methylaniline solution stream, as observed en it) tration than is possible according to the prior art
methods even at high temperatures is due to a
tering the nitrator, is controlled so that about
great. extent to my use of high acid ratios and
1,282 pounds is introduced in 33.3 minutes; After
high temperatures. The amount of tetryl which
approximately 800 pounds of said solution has
can be maintained dissolved in a given nitrator
been added, the agitator speed is increased to‘ 190
R. P. M., which is maintained during the re 16 charge, other conditions being equal, depends
upon the acid‘ ratio and temperature employed.
mainder of the nitration. A water cooling sys
Said, amount of dissolved tetryl varies directly,
tem, comprising a water jacket surroundingthe'
up to a given point, with the acid ratio. If prac
nitrator and coils within said nitrator, is used to
tically allof the tetryl is not maintained in solu
maintain a constant temperature. When the ad
dition of dimethylaniline solution is complete, 20 tion during the nitration, gases collect in the
charge and their escape therefrom is seriously im
nitration is continued for 15 minutes under sub
peded by the layer of crystallized tetryl ?oating
stantially the same conditions of temperature and
on the charge. This causes dif?culties even with
agitation, the latter period being referred to as
temperatures just sui?ciently high to render the
‘the “cooking period.” At this stage of the proc
ess, agitation is reduced to 60 R; P.
and the 20 process commercially feasible, said difficulties oc
curring particularly during the latter part of the
charge‘ is either drowned in water in the drown
nitration. Obviously the shorter the period dur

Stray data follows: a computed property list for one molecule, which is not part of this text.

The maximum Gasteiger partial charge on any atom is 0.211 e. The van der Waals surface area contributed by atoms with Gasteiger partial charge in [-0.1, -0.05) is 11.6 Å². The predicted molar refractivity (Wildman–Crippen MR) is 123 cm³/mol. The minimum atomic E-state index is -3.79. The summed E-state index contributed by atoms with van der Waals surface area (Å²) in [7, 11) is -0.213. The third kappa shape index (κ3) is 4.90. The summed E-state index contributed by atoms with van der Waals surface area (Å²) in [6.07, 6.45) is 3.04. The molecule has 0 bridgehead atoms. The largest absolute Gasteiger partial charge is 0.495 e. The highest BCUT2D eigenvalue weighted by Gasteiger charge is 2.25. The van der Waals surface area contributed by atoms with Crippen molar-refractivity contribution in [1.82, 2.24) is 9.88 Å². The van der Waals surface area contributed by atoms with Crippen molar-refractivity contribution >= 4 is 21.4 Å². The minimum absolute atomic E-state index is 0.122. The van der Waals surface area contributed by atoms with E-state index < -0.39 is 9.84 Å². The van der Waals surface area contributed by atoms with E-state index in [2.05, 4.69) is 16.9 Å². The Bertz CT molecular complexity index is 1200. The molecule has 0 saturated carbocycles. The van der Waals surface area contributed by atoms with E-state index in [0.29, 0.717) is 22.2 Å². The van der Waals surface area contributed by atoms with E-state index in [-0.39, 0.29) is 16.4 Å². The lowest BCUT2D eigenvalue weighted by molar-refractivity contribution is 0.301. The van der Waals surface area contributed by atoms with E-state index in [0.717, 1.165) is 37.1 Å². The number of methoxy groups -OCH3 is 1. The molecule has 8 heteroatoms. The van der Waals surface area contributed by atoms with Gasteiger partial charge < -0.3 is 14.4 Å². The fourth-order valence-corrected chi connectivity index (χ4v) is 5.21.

ing tub, if the spent acid is tov be discarded, or
ing which solid tetryl is present, the safer the op
cooled‘ and ?ltered, if said acid is to be recovered.
eration, in view of the foregoing statements.
If said charge is drowned, this is donev gradually
According to the present invention, said dif
so as‘ to prevent an excessive temperature in the 30
?culties are obviated by employing a high acid
drowning tub. Next, the drowned acid or spent
ratio. As a result of using high acid ratios, the
acid is removed from the tetryl and some of the
nitration is carried out at higher temperatures
impurities are hydrolyzed by a thorough wash
without a sacri?ce of the improved safety fea
ing treatment with water. In continuing the
process, the Washed tetryl is ?ltered, acetone ' tures according to my invention, thereby increas
ing the output of a given nitrator.
re?ned, dried, screened, and packed.
Since it is a known fact that practically all ab
As will be noticed by simple calculation, the
normal frothing and foaming, resulting in over
acid ratio of the above example is approximately
flowing the nitrator and quite often producing
10. With this ratio, and a temperature of, 160°
F. substantially all of the tetryl is held in solu 40 ?res, have occurred toward the end of the nitra
tion, after a substantial part of the tetryl crystal
tion throughout the nitration. I ?nd it advan
lized, the improvements according to my inven